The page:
• Her home life wasn’t what you would have imagined it to be – there have been some documentaries on it over recent years. The life that she portrays for her characters is not how her children’s life was at home. I should read up on it – although it may colour your views of her. She was still a genius author though. 🙂

      • Wow it sounds really interesting! Ill be looking into this further for sure. Stay tuned for a post into controversial authors 🙂

  5. I read tons of Enid Blyton when I was a kid, only I seem to recall that my version of this particular book was called The Faraway Tree. (It might have been a follow up. It was centuries ago now.) I have to admit, my favourite book of hers was Binkle and Flip. I don’t know why. I just liked anthropomorphic rabbits I suspect.

    • Yes I have that one as well, it is the sequel when the children’s cousin Dick comes to visit! The Folk of the Faraway Tree. I have to admit I have never read Binkle and Flip, I shall have to now. I think I will have to start an Enid Blyton collection.

  6. Ciara_H says

    I used to love this book when I was younger and still do today. I picked it up again for my thesis on Harry Potter and Blyton’s Wishing Chair and Faraway Tree series and could remember everything as soon as I started reading. The whispering trees, the slippery slip and the snacks they used to have with Moon-Face & Silky….It’s an amazing series. Great review!

    • I was just thinking today that it would be really cool to write a thesis/dissertation on these books! What was your topic? It sounds awesome!

      • Ciara_H says

        It was an examination of the fantasy worlds in HP, the Wishing Chair series & the Faraway three series so the three chapters focused on gender roles & family life, the uses of magic & how they differed etc and how the 2 authors used primary and secondary worlds in their texts. Researching it was so much fun & it was so hard narrowing the topics down for each chapter. Looking back I could have easily done the whole thing on magic in fantasy worlds- there was that much material on it. 🙂

    • For some reason it won’t let me reply to your second comment, so I’ll reply to it up here 🙂 WOW! That sounds like an amazing topic for a thesis! I can imagine how much fun you had researching it. I’m going to keep Enid Blyton in the back of my mind for my thesis…if I ever get that far 🙂

  7. curt Mekemson says

    I got hung up with “a fly on speed.” 🙂 It is such a good analogy for our modern day Internet adventures. I think I’ll go read a good fantasy. –Curt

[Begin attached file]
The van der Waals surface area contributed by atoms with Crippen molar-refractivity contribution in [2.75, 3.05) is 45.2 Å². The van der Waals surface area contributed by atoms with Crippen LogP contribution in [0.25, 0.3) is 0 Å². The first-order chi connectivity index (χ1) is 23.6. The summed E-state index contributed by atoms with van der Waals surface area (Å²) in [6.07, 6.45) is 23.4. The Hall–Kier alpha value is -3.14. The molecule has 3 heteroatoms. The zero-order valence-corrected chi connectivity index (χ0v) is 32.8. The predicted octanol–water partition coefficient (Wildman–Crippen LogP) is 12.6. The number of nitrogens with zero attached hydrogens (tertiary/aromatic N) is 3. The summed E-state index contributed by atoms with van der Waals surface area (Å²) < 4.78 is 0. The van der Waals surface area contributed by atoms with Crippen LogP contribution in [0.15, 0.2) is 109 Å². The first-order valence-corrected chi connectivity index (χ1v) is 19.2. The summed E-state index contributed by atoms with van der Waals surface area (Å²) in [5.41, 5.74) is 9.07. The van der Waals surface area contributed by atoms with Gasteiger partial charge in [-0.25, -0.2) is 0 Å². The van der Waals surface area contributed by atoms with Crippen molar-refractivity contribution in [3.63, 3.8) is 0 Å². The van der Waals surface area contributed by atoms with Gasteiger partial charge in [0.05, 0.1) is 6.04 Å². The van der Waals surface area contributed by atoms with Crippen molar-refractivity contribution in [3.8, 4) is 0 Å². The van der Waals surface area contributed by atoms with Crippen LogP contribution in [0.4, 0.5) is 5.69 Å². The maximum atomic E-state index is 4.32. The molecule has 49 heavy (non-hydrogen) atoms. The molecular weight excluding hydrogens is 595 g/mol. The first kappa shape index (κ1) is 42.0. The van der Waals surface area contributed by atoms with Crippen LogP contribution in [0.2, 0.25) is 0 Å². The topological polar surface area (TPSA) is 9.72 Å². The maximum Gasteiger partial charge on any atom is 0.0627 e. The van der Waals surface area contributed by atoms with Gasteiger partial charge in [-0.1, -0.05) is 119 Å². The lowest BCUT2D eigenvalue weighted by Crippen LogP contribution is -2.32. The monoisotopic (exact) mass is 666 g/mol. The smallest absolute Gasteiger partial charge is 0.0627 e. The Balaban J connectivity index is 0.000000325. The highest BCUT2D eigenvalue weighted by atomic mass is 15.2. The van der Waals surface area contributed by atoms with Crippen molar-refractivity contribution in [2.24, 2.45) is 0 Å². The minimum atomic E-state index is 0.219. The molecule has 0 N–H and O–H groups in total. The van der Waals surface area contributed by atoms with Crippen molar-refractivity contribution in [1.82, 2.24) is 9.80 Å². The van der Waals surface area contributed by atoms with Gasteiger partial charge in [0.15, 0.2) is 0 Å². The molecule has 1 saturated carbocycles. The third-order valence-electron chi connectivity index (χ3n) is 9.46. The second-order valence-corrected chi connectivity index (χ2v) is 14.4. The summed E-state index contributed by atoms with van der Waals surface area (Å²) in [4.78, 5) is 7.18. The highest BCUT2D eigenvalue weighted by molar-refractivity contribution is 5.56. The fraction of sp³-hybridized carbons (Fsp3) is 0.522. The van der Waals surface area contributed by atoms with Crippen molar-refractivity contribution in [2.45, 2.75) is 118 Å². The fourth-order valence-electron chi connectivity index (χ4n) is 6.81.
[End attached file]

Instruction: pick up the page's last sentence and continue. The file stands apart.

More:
• Haha thanks Curt. Yep it’s always worthwhile to log off and delve into a fantasy world. Good for the soul, I say 🙂

  8. Oh my goodness, you were describing ME! I think I will look up this book … and close out all the open tabs.

  9. Ramona says

    I can relate to the open tabs. Sometimes I feel I am trying to do so much that I never get anything done. I think I need an adventure, maybe with some bears. Great post!

    • Thanks Ramona. Blyton is a really good way of escaping all those open tabs…the best part is the books are so easy to read you can delve into fantasy world and still have time to get your work done!

  10. OMG these are some of my favourite books. Have you noticed that modern reprints have renamed some of the characters? Dick and Fanny have been changed to Rick and Frannie. Dame Slap has become Dame Snap (and no longer practises corporal punishment). It made me wonder: to what point is it permissible to tinker with classics in the interests of political correctness? While you ponder on that one I’m off to read Moby Rick.

    • Wow! No I had no idea! I am definitely going to investigate this further…political correctness is the babe of my life. I think it is NEVER ok to alter classics, especially when they were written in such an innocent manner. I am learning a lot from these comments, I might have to do an entire post on blyton now! Thankyou 🙂 enjoy Moby ‘Rick’

      • Ha and while you ponder THAT I should point out that PC is the ‘bane’ of my life, not the ‘babe’.

  11. I 100% agree with you. I felt…cheated, and as though my memories of reading these books with such innocent delight had been pilfered, or tainted in a way.

  12. erickeys says

    I’m never going to clean out my reading list if you keep suggesting such awesome sounding books. Please reduce the amount of wonder and whimsy you bring into the world – perhaps by 15%.

    • Haha that’s the intention! My reading list takes me well into my 80’s and beyond…blame the authors for such incredible literary works. ‘Wonder and whimsy’ – I am truly honoured if I can bring even a smidgen of this into the world!

  13. Pingback: The Controversial Enid Blyton. | The Paperbook Blog